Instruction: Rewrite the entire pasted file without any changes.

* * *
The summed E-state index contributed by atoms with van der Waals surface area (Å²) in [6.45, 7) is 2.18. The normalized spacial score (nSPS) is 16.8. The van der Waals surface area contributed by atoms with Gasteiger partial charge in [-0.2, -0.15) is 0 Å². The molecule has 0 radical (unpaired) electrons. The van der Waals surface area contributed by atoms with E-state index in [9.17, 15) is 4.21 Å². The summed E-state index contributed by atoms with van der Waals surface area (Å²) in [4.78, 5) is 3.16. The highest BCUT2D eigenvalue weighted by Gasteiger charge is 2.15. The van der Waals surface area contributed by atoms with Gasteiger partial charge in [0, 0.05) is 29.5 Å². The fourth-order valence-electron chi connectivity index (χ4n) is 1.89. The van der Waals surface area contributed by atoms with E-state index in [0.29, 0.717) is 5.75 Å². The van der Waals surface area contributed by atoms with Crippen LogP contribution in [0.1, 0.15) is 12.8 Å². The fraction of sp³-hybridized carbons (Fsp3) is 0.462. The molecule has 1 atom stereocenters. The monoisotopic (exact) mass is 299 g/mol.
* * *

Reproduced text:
The summed E-state index contributed by atoms with van der Waals surface area (Å²) in [6.45, 7) is 2.18. The normalized spacial score (nSPS) is 16.8. The van der Waals surface area contributed by atoms with Gasteiger partial charge in [-0.2, -0.15) is 0 Å². The molecule has 0 radical (unpaired) electrons. The van der Waals surface area contributed by atoms with E-state index in [9.17, 15) is 4.21 Å². The summed E-state index contributed by atoms with van der Waals surface area (Å²) in [4.78, 5) is 3.16. The highest BCUT2D eigenvalue weighted by Gasteiger charge is 2.15. The van der Waals surface area contributed by atoms with Gasteiger partial charge in [0, 0.05) is 29.5 Å². The fourth-order valence-electron chi connectivity index (χ4n) is 1.89. The van der Waals surface area contributed by atoms with E-state index in [0.29, 0.717) is 5.75 Å². The van der Waals surface area contributed by atoms with Crippen LogP contribution in [0.1, 0.15) is 12.8 Å². The fraction of sp³-hybridized carbons (Fsp3) is 0.462. The molecule has 1 atom stereocenters. The monoisotopic (exact) mass is 299 g/mol.